The recently concluded 10th annual RASSI consortium meet in New Delhi witnessed participation from various stakeholders in the automotive industry for presenting data-driven scientific solutions to tackle the complex problem of improving road safety on Indian roads. The gathering also saw government representation to highlight some of the key initiatives geared towards bringing down road accidents and fatalities in the country. 

The Road Accident Sampling System – India (RASSI) is a framework for the assimilation of in-depth road accident data through on-site crash investigations and injury analysis of victims. An initiative by JP Research India (JPRI), which started its operations in 2008, RASSI involves utilising the data for simulation and crash reconstruction to provide a scientific insight into the causes and possible solutions.

Having started data collection in Coimbatore in 2011, JPRI has since then expanded its efforts to Pune, Ahmedabad, Kolkata and Jaipur and is working towards increasing its footprint further still. With concerted efforts to expand its sample size every year, the company reports gathering data from 756 road accidents in 2018-2019 and has a projection of 850 cases for 2019-2020. With scientific data collected over the past decade from almost 5,000 cases, the research firm aims to provide a representative sample for the country which can then be analysed for devising technologies and formulating strategies and regulations for preventing accidents and fatalities.

Providing financial and technical support to the project, the RASSI consortium members currently include the US-based JP Research Inc, leading automotive component suppliers like Bosch, Continental and Autoliv as well as major manufacturers like Maruti Suzuki, Hyundai, Honda, Toyota, Renault-Nissan, Tata and Daimler.

While numerous countries like Germany, China and the US have their own sets of crash data, the consortium members believe in the need for the availability of detailed India-specific data arising out of a mix of unique road infrastructure and users in the country. To make specific contributions to safety based on Indian conditions, most stakeholders require information about indigenous conditions – a need they feel could be served up by RASSI.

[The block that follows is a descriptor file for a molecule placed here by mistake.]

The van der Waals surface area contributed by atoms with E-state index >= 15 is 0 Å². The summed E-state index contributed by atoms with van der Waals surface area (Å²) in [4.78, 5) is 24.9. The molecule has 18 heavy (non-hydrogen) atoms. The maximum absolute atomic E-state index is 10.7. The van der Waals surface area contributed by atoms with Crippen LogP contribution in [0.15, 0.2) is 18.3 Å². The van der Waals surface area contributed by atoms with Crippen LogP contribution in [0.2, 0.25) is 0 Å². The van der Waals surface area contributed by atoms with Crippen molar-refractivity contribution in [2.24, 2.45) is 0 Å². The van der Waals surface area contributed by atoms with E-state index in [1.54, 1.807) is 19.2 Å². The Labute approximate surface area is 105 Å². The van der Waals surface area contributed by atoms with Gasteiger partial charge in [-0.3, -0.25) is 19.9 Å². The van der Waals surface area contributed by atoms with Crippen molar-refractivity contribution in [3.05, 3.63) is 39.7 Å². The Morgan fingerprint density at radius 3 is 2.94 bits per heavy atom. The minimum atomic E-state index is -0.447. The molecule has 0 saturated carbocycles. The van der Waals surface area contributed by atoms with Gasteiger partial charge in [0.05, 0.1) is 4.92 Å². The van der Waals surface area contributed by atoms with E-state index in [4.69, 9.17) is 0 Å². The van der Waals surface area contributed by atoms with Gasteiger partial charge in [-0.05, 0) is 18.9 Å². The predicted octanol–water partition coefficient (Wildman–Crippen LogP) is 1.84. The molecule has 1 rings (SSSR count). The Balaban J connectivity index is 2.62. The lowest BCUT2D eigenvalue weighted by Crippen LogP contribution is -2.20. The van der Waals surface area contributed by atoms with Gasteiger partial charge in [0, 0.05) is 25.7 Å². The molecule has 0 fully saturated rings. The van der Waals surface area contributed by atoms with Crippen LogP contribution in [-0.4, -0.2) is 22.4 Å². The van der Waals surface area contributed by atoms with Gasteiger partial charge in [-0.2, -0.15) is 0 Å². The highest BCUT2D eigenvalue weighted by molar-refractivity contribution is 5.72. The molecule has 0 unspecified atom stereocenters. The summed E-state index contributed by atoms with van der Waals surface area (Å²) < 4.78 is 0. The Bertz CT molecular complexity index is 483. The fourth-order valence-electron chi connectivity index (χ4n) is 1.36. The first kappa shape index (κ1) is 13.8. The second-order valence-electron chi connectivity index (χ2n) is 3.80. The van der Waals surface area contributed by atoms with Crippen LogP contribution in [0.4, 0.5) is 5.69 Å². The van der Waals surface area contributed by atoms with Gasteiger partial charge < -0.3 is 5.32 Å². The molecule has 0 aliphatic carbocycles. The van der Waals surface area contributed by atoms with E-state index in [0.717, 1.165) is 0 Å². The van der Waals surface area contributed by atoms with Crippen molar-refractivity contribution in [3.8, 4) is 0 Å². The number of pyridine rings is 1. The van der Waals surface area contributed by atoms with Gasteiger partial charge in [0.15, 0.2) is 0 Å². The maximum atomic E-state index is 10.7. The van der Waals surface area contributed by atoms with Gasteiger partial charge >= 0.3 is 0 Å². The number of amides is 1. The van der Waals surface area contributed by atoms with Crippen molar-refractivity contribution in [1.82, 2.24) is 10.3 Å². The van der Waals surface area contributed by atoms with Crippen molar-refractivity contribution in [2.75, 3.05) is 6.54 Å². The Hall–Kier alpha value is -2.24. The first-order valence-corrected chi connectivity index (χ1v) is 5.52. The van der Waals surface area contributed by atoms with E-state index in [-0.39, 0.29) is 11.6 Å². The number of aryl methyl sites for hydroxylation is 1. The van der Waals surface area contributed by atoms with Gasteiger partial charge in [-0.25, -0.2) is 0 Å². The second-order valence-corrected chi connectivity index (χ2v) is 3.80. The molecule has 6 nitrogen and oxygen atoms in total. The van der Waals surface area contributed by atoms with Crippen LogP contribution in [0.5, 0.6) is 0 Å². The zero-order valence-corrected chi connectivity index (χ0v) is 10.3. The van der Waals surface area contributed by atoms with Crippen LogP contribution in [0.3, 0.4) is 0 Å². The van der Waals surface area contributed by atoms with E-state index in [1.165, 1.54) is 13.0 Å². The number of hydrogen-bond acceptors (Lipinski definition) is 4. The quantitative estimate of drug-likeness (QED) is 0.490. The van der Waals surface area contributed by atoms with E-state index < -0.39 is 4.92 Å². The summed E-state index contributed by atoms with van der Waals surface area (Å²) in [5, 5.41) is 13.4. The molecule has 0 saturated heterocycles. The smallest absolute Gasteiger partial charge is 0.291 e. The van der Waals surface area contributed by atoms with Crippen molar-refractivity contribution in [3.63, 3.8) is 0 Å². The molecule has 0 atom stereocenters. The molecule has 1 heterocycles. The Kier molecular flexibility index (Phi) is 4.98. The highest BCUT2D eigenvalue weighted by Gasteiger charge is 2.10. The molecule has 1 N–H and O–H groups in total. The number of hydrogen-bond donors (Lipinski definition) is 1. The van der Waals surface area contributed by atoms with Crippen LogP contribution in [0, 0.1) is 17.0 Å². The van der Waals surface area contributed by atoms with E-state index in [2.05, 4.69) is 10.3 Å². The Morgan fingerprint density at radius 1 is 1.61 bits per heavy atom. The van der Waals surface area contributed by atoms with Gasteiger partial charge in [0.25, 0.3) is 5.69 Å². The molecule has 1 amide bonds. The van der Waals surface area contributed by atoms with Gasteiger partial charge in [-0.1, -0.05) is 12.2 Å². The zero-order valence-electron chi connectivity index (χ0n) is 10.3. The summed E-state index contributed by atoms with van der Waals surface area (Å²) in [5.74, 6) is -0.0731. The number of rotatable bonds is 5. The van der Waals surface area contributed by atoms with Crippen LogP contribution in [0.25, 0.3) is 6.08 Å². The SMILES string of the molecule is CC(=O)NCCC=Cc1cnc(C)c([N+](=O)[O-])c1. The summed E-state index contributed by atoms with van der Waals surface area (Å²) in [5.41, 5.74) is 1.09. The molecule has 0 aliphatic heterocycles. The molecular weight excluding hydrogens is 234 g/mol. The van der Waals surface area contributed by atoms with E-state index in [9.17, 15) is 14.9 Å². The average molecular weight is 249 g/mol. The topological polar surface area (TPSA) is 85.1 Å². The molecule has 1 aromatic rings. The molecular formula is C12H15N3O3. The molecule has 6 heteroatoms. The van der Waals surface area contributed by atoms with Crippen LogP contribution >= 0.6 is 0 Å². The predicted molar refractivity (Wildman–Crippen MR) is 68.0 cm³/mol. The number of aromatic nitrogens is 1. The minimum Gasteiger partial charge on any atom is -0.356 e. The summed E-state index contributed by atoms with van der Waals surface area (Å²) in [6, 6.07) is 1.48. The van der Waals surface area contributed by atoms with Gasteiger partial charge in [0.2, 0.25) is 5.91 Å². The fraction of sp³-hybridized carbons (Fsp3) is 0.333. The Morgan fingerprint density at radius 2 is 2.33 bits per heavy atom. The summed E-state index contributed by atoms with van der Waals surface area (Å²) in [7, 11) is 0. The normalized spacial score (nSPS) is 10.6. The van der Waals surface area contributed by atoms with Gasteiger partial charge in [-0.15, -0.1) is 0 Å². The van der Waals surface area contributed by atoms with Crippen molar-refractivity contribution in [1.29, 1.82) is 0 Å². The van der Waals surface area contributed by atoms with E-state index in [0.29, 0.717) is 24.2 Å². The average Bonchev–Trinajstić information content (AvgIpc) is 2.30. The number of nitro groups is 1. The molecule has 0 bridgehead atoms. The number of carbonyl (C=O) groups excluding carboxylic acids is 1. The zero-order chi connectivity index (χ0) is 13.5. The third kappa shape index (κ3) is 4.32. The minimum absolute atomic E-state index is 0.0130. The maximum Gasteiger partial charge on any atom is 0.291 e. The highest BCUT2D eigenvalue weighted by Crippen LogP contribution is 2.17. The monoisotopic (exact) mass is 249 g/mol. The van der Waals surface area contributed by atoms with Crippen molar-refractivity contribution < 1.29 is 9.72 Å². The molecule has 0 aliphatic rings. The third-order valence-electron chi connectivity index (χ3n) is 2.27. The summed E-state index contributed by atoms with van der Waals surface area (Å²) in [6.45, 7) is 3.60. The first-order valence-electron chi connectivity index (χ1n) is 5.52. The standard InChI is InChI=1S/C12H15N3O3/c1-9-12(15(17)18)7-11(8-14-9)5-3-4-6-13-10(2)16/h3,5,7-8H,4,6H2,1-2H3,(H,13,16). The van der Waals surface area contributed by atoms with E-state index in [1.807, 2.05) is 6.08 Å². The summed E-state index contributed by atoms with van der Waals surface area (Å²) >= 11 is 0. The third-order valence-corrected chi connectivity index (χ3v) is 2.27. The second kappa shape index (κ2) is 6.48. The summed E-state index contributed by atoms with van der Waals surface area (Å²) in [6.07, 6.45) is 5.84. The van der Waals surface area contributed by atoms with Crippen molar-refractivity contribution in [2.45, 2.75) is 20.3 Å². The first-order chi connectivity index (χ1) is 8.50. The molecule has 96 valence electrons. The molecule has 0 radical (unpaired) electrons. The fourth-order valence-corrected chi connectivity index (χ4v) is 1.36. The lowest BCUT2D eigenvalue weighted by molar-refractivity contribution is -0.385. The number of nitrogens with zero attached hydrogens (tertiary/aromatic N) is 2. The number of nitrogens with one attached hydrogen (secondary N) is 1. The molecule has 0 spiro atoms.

For instance, a Bosch study on pedestrian casualties found that owing to the unique road user behaviour in our country, active safety technologies like autonomous emergency braking (AEB) would need to be tweaked to achieve the intended effectiveness.

In an exclusive interaction with Autocar India and sister publication Autocar Professional about the measures that can alleviate traffic incidents, Jeya Padmanaban, president, JP Research Inc. (USA), commented, “The most important thing for me is promoting the use of helmets and seatbelts. Those two would reduce the fatalities by 50 percent for two-wheeler riders and vehicle occupants, respectively.” Elaborating on the available safety technologies, she added, “One of the things we are always looking for is something that can reduce fatalities and injuries even more, like driver assistance technologies including AEB and lane departure warning. These are important features that are being tried out in the West and there is a lot of research happening in India as well.”

The annual meet also saw representation from the Ministry of Road Transport and Highways (MoRTH) with the presence of Leena Nandan, special secretary, and Paresh Goel, director, Road Transport and Safety, who shed some light on the various initiatives being undertaken by the current regime.

To begin with, the government is pushing for the identification and rectification of “black spots”, or accident prone road sections, to reduce injuries and casualties. It is also mulling over making road safety audits mandatory. To enhance the pool of trained auditors, memorandums of understanding (MoUs) were signed in January 2020 between the Indian Academy of Highway Engineers and 10 technology institutes, including IITs, for initiating road safety audit courses.    

The government is also looking into setting up fitness centres across the country for assessing safety of vehicles and preventing accidents caused by unfit vehicles plying on roads. Moreover, with support from the World Bank, it launched a new concept called the Integrated Road Accident Database Management System in early 2020 for capturing crash data and analysing patterns of road accidents. This could then be used for the identification and rectification of accident prone areas. The pilot project has been launched in six states with the highest fatalities and will be implemented across the country in due course.

Road traffic incidents in Indian have been on a steady rise over the years. According to MoRTH data, 4,67,044 road accidents in 2018 resulted in 1,51,417 casualties. The government has announced a 2030 vision to reduce fatalities on Indian roads by 50 percent – an ambitious target that will certainly require concerted efforts from the government as well as key industry stakeholders. 

Also see:

Non-usage of seatbelts noted in 64 percent of fatal accidents on Mumbai-Pune Expressway

Mumbai-Pune expressway study reveals startling safety statistics

Car crash investigation

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